A country gets not only the government but the children it deserves, according to some detached observers of the human race. Our articles on increased drug-taking among schoolchildren (page 1) and adolescent disaffection (page 6) may therefore cause even those who are purring over the general election result to wonder exactly how much there is to celebrate.
Teenage angst and anomie are not, of course, unique to the Britain of 1997. Newspapers have carried "Blackboard jungle" headlines for 40 years, mods and rockers took their disaffection to the seaside in the 1960s, and it is almost 20 years since punk groups vomited over their pill-popping audiences. Furthermore, almost every Western country shares some, if not all, of our youth problems.
The roots of disaffection are varied and they go very deep. A 1995 study by Professor Sir Michael Rutter confirmed this but hesitated to say which factors were most significant. The increasing isolation of teenagers and the growth in family discord were, however, two important elements, he said.
Even so, that does not mean that schools are absolved from blame or unable to help. The previous Government recognised this in its 1992 White Paper, Choice and Diversity, and provided Grants for Education Support and Training cash to combat indiscipline and truancy. Schools also acknowledge their responsibility and have tried everything from hamburgers (for good attendance) to harangues (for non-attendance). The hamburger tendency have also issued praise postcards and commendatory stickers. And the haranguers have experimented with isolation units and surveillance gadgetry or, like Lewisham, have adopted a "Rottweiler approach" to truancy. But, of course, most secondary schools and LEAs employ both strategies. Equally, schools have taken the drug problem seriously. But research by the Trust for the Study of Adolescence concluded that too many drug-education classes are offered to pupils too late and are taken by teachers who know less about the subject than some pupils do.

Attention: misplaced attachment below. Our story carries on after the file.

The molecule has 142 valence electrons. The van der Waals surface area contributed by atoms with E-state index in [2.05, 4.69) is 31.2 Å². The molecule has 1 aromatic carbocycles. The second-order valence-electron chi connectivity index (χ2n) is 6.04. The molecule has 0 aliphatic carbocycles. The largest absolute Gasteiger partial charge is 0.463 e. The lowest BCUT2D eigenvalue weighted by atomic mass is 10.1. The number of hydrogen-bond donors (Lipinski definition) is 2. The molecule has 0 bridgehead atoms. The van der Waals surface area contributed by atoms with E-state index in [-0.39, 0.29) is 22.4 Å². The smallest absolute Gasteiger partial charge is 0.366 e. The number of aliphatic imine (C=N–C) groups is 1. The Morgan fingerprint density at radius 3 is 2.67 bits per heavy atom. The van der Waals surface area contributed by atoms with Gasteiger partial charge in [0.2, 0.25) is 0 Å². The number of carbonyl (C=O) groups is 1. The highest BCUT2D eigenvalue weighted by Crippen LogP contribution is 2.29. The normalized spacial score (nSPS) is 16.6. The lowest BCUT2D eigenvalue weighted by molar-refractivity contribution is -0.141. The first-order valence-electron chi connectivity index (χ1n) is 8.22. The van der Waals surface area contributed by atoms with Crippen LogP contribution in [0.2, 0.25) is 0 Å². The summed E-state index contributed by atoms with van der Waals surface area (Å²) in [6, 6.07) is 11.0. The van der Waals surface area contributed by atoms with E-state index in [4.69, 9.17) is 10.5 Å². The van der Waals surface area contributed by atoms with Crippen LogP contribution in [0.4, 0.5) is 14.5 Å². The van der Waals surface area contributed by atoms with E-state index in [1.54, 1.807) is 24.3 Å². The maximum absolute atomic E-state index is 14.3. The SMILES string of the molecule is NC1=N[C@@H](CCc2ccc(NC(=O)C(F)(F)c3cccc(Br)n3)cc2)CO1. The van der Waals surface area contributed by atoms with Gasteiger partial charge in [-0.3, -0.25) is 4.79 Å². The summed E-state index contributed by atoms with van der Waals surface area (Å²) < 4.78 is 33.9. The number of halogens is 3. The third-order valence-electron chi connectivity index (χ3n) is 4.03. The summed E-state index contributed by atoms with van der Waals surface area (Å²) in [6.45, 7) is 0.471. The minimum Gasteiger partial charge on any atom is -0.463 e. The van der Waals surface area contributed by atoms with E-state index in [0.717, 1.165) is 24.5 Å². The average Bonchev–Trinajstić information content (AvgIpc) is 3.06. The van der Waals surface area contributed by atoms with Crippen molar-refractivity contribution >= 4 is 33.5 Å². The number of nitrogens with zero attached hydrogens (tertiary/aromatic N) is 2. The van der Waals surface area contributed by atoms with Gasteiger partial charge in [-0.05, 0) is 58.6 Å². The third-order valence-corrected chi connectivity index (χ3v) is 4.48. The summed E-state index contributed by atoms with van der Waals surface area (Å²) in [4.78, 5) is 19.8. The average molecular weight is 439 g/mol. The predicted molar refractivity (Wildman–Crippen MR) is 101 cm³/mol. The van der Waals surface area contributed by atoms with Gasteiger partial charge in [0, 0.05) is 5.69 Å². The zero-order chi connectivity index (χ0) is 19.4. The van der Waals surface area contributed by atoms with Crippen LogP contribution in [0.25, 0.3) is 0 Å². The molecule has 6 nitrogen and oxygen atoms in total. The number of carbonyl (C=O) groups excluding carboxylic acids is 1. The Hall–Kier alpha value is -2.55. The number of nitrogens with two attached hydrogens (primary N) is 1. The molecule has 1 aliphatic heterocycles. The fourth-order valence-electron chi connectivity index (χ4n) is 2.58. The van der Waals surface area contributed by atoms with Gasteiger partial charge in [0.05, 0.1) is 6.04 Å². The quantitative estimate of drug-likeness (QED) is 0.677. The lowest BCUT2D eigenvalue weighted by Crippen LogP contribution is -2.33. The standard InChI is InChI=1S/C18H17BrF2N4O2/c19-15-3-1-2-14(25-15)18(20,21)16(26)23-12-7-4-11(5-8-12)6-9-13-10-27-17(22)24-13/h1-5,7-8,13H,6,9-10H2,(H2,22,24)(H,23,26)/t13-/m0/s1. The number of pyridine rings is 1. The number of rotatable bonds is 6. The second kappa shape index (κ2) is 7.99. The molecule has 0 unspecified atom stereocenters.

The anti-disaffection initiatives appear to be less naive than the drug programmes. Nevertheless, it is clear that they should more often be aimed at primary pupils. No school should go far wrong by following the three broad strategies advocated by the National Foundation for Educational Research: maintaining and monitoring attendance; supporting emotional and behavioural needs and offering alternative learning environments or curricula. But these can be little more than palliatives unless the new Government combats the twin scourges of youth unemployment and child poverty.
There is at least one reason to be optimistic, however. The renewed emphasis on early-years literacy and numeracy should result in fewer children being damaged by a poor start to school. If it is sustained and followed through, this should ultimately mean that there will be fewer disaffected teenagers with chronically low self-esteem and fewer remand prisoners with a reading age of 10. As youth crime costs the nation an estimated Pounds 7 billion a year this particular educational strategy must be the most constructive way to reap financial, as well as human, rewards.